One bright note is that used copies of both "Gameplayers" and "Warriors" appear to be available via the Marketplace, so at least a few more people have the opportunity to enjoy these classic books. If you can track down Foster's other books, the "Morphodite Trilogy" or "Waves", these two will deliver absorbing reading: "Waves", in particular, is brilliantly atmospheric.
Back to this book: Foster's setting of the sequels hundreds or thousands of years apart is one of the delights, as you can gradually pick up the history that we, as readers, know, but is only available to the characters through myths and partial records. So the villain of the first book has become a saint, in the legends of the characters in the third...
Read it if you can!
The Ler novels ("The Gameplayers of Zan", Warriors, "The Day of the Klesh") are rich in character development and mystery, set in a future galaxy where humans interact with other intelligent species, one of which (the Ler) humans genetically engineered from human stock. The Ler, generally benevolent but different from humans, escape from Earth. Downstream and out in space, some deviant Ler groups create "breeds" of humans, the Klesh.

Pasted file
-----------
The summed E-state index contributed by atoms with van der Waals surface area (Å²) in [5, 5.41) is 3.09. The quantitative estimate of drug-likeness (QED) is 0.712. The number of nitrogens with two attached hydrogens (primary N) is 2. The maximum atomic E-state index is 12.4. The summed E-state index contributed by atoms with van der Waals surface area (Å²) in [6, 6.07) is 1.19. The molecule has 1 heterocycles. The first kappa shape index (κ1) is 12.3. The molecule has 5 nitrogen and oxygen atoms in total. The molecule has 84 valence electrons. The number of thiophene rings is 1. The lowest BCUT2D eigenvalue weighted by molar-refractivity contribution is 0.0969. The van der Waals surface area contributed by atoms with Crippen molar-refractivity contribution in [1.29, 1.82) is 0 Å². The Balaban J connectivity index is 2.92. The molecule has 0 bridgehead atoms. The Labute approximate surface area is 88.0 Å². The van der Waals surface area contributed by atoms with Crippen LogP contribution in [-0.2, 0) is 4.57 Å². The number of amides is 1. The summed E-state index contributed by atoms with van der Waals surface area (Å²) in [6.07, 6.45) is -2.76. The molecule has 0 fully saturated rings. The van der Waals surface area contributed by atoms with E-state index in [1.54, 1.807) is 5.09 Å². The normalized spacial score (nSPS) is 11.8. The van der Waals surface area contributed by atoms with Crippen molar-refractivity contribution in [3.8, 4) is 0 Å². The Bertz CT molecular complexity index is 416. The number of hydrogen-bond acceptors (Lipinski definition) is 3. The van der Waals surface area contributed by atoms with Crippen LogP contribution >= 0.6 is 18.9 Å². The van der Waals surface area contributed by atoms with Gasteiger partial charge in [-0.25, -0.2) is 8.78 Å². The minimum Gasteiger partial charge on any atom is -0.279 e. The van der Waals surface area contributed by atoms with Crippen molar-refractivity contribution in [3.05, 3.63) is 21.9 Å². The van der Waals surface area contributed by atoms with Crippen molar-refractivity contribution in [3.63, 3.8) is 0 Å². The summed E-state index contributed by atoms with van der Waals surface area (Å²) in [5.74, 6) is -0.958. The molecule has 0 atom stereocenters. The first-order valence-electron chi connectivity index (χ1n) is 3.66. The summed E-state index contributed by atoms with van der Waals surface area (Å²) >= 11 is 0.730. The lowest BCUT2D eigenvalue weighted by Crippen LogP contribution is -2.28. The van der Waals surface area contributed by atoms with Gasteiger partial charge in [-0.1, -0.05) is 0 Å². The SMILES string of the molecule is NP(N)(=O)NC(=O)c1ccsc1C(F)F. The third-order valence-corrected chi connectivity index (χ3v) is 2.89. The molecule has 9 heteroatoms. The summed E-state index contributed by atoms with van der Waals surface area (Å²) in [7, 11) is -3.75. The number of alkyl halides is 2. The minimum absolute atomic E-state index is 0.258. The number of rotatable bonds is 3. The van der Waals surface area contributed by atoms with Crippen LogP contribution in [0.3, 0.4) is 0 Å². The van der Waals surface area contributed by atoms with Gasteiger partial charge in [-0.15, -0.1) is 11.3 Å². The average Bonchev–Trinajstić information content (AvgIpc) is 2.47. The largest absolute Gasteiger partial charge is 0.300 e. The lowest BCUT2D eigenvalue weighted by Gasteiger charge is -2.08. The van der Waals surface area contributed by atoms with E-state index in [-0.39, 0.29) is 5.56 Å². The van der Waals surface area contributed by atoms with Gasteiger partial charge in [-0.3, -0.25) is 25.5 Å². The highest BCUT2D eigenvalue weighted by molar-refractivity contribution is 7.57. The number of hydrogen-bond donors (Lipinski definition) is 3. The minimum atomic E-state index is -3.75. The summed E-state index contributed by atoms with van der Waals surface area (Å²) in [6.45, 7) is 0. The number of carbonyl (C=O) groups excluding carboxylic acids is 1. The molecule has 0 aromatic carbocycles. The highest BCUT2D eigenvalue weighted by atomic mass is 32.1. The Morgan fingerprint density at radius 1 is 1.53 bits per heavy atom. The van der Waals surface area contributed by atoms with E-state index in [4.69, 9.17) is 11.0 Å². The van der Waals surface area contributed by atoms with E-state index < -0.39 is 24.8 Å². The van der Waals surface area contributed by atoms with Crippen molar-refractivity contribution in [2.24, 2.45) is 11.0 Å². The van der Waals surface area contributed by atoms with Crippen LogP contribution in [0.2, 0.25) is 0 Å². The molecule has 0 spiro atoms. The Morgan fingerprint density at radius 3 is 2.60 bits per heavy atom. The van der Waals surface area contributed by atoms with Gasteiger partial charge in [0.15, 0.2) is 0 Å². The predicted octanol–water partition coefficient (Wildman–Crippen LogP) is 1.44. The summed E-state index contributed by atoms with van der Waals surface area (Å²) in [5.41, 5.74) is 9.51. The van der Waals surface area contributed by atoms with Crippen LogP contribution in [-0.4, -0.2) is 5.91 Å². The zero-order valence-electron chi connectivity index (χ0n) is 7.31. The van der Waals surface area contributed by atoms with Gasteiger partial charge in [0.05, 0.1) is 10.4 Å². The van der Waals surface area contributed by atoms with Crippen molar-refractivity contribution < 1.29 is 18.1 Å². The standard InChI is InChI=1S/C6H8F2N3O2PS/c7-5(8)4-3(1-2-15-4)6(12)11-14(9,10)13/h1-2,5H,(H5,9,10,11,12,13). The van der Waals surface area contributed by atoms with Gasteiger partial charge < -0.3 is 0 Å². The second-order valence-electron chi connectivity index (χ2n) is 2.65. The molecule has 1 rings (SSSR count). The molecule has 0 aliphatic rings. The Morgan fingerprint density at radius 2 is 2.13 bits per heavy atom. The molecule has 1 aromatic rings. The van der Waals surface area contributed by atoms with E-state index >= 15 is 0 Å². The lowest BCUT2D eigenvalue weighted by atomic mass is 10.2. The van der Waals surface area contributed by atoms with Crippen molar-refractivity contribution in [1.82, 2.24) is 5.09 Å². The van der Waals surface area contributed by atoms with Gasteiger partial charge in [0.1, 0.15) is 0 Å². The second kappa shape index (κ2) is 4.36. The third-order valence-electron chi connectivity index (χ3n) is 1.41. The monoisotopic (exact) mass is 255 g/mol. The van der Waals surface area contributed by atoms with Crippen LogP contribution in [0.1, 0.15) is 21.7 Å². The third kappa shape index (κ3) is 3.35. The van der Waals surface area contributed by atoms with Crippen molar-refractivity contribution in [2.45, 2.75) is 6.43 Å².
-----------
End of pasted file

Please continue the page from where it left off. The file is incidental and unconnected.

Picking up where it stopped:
"The Morphodite", "Transformer", and "Preserver" deal with conflicts between interworld political intrigue and human values, brought about by the creation of a person with special perceptions and abilities - including changing gender and becoming younger by 20 years - the perfect assassin, but also the victim of biological and emotional manipulation.
"Waves" deals with a mystery at a remote experiment station, leading to discoveries about information structure, sentience, and time. "Owl Time" is a collection of novellas that explore unusual dimensions of human meaning, in which Foster celebrates and emulates several older authors.
Hint to publishers: These stories are timeless and precious. They explore issues that we struggle with today. A reprint (maybe in omnibus hardbacks) would certainly ease the pain of old fans and attract new ones too.
Hint to Foster: 17 years is a long time to wait, but I'm patient.